What’s that little bug crawling around my room?
Often mistaken for ticks or bed bugs, carpet beetles are frightening for many homeowners. Adult beetles and larvae can quickly populate your home and pop up in unsuspecting locations.
What should you do whenever you find carpet beetles in bed? Continue reading to find out the best carpet beetle removal tips!
Carpet beetles typically come inside to lay their eggs near a viable food source. While carpet beetles are associated with home damage, the adult insects don’t cause the deterioration you see on carpeted and fabric items.
These pests crawl onto couches, beds, chairs, carpets, and clothing to lay eggs. As the young carpet beetles hatch, the larvae feed on any nearby fabric. Many homeowners find small holes in their t-shirts or linens as the developing beetles chew through your items.
Carpet beetle larvae are difficult to spot. Because adult beetles are typically more active in your home, you may think they’re responsible for the minor damage inside. However, even if you find adult carpet beetles in bed, they won’t cause any harm.
According to the University of California, pollen, nectar, and other plant materials are the foods of choice for adult carpet beetles. Besides coming inside to lay eggs, carpet beetles have no purpose indoors.
Many homeowners question how and why carpet beetles come inside. Like other insects, carpet beetles can crawl through exposed crevices and cracks on the exterior of your home.
Similarly, carpet beetles may invade your residence through ill-fitting doors and windows. Plus, adult beetles can fly inside whenever you open your home to the outdoors!
The insects can also come in from infested plants. Because adult beetles regularly consume organic materials, they can hitch a ride on flowers or potted plants. Once indoors, you may spot them around fabric items, windows, or light fixtures.
While adult beetles consume plant materials instead of fabrics, they can still pop up in carpeting or other cloth items. Adult carpet beetles are often the only sign of an infestation because of the larvae’s size.
If you find fully grown beetles in areas around your home, there’s a good chance that the bugs are either laying eggs or looking for an exit. Carpet beetles typically leave their eggs in secluded spaces under rugs or cushions, keeping their young out of sight.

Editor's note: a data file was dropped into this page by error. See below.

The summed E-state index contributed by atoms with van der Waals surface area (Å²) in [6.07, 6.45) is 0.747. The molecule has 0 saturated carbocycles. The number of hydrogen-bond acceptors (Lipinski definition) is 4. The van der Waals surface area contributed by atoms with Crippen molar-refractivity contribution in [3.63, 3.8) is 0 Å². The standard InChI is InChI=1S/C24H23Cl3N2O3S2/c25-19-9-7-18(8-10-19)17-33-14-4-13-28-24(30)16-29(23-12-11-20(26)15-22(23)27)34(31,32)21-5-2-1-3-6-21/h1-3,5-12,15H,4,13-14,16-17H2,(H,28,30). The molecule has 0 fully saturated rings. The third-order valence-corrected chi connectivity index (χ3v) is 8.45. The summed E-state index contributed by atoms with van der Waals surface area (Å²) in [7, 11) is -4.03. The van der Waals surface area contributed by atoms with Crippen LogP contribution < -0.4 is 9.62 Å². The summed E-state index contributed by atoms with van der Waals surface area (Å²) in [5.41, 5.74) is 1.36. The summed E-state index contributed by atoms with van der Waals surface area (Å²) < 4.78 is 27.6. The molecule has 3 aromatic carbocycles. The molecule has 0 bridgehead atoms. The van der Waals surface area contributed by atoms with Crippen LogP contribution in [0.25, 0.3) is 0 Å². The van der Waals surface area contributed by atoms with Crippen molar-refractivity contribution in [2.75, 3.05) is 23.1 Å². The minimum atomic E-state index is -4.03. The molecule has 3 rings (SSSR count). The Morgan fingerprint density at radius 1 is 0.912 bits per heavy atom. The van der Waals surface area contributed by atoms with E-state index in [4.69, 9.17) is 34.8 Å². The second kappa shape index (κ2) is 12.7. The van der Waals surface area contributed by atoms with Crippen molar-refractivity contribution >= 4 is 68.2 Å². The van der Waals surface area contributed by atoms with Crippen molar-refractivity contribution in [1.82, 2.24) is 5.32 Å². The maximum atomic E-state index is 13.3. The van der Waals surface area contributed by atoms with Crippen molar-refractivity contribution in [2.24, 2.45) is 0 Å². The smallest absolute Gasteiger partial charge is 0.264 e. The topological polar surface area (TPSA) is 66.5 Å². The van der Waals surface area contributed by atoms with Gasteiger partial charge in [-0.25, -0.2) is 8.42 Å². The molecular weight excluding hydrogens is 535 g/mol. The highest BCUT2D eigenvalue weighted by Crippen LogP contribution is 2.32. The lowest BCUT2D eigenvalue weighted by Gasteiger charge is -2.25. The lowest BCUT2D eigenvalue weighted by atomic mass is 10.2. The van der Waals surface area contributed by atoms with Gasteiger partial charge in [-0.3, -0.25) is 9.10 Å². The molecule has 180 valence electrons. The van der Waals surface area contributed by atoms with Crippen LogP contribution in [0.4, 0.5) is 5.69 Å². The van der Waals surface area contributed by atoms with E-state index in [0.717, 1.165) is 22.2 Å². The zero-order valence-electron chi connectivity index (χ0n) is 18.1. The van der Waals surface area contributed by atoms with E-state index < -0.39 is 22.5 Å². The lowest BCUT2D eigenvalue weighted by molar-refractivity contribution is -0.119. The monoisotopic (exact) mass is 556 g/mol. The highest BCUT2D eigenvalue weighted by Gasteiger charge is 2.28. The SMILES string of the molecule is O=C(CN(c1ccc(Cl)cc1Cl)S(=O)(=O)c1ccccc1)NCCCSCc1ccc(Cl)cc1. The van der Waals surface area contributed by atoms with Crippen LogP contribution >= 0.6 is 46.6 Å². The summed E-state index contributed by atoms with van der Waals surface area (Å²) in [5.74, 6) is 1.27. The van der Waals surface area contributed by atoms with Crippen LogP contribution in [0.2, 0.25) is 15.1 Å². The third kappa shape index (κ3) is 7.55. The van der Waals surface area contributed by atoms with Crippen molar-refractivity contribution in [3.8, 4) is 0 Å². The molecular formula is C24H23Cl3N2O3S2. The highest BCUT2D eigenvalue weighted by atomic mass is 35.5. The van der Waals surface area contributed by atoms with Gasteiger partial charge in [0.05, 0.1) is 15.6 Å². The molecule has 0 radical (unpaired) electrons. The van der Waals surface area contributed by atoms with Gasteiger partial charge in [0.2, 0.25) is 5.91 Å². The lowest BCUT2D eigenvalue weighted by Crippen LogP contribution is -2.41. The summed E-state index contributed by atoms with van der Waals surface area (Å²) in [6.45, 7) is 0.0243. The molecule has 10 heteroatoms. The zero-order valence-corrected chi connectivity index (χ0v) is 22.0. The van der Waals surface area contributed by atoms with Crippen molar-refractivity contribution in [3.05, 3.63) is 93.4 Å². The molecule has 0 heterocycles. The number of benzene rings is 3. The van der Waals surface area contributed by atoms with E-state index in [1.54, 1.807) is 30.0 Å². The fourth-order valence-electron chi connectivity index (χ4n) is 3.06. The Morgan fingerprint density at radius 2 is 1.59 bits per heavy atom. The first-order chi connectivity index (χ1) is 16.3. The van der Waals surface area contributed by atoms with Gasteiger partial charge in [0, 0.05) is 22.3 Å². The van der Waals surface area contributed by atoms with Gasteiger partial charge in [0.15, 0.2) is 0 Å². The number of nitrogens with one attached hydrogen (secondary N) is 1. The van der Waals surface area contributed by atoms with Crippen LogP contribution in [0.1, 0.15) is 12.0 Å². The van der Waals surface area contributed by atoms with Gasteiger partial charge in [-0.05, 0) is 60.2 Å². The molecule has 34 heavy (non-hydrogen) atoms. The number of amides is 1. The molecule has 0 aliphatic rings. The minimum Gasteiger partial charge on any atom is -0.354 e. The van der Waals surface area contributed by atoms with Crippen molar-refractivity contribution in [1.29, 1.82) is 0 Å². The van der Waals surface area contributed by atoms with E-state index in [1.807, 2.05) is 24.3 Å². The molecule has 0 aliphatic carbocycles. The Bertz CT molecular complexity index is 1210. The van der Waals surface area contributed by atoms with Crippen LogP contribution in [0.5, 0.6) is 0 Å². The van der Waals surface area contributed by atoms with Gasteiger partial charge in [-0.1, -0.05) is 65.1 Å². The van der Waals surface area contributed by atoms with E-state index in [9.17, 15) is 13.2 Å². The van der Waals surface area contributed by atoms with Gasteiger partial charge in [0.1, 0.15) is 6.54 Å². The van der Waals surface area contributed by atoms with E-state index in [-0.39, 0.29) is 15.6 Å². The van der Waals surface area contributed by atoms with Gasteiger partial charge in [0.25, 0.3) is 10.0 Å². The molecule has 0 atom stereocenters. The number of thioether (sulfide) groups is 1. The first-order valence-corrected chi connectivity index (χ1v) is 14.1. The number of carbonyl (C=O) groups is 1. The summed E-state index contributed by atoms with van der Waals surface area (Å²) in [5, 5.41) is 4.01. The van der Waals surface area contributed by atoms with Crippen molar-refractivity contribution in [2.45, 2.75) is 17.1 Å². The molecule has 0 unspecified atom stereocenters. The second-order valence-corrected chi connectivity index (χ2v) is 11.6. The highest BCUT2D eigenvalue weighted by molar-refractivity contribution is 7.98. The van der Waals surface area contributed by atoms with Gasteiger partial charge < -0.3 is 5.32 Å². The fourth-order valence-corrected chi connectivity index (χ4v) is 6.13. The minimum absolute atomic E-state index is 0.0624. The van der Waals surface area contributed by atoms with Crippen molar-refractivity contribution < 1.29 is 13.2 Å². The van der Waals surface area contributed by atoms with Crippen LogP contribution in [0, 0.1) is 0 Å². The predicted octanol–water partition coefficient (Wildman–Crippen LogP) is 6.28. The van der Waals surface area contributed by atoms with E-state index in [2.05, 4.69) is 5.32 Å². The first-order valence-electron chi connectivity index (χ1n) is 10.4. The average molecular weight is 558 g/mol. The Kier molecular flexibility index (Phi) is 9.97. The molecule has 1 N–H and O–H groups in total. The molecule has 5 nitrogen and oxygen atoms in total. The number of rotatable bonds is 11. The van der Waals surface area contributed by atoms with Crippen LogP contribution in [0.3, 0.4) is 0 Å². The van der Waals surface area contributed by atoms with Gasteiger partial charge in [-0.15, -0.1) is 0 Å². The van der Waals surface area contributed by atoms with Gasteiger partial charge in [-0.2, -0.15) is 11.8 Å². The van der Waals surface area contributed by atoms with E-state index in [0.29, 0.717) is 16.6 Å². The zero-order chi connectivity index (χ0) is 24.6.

Carpet beetle larvae prefer animal products over synthetic materials, so blankets, comforters, and pillows are hotspots for carpet beetle infestations, especially if they’re wool or filled with feathers.
Laying over 50 eggs at once, these beetles can quickly create significant indoor infestations. While adult carpet beetles don’t live much longer than a few weeks, the developing larvae can stick around much longer.
Varied carpet beetles can remain in their larval form for almost a year or longer, while other species like the furniture carpet beetle or black carpet beetle last for several months to a year. The pests are the most destructive in this stage, and the larvae can cause unsightly damage as they eat through fabric indoors.
You could have a significant infestation if you see carpet beetles in bed. Carpet beetles prefer to lay eggs and inhabit scarcely used areas like closets or infrequently vacuumed rugs and carpets.
Occasionally, these pests can accidentally interact with humans as they wander around, but they tend to stick to themselves. Finding carpet beetles in regularly used areas suggests an insect problem you should swiftly resolve.
Carpet beetles are tough pests to eliminate, especially if you have an infestation. Removing adult beetles is tough, but finding and getting rid of the larvae and eggs can be even more difficult.
Vacuuming the beetles, eggs, and larvae can quickly help an insect issue, but you may not remove all the bugs hiding away. However, steam cleaning and vacuuming your floors and rugs can eliminate stubborn insects burrowed in the fibers.
Some over-the-counter products like diatomaceous earth work well to kill the pests– as long as you're okay with a little mess!
If the carpet beetles crawl over powder or consume it, they will slowly dehydrate from the cuts on their body.
Spread the powder in areas where you have spotted adult insects, and sweep it up after a couple of days. You should begin to notice a decrease in adults and hopefully less damage to your possessions.
Food-grade diatomaceous earth is safe to consume but still a lung irritant, so avoid breathing in the powder. Also, the product’s effectiveness wanes when wet, so don’t place the powder in frequently damp areas.
To eliminate an infestation, you’ll need to physically remove the insects from infected items, according to the University of Kentucky. If adult beetles have lain eggs within the seams of couch cushions or onto stored away blankets, proper cleaning may be the only way to get rid of the pests.
While it’s unlikely you’ll ever share a pillow with these annoying pests, they could make your bed home during a severe infestation.
To prevent carpet beetles, repair any exterior holes that may grant insects access and gaps in doors and windows. Sealing up their entry points will decrease the number of insect issues you have to handle.
Properly storing your clothing and other fabric items can keep the pests at bay. Instead of stuffing your winter coats in the back of your closet, stow them in tamper-proof bags or containers to keep the insects out.
Vacuuming your rugs and carpet will also ensure that the creepy crawlers won’t make a foothold in your home. Besides fabric, carpet beetles also consume pet and human hair. Check under furniture, rugs, and bedding to ensure you are reaching all possible areas.
When all else fails, give Zunex Pest Control a call! We can eliminate any pesky insect infestation. Contact us today to learn more!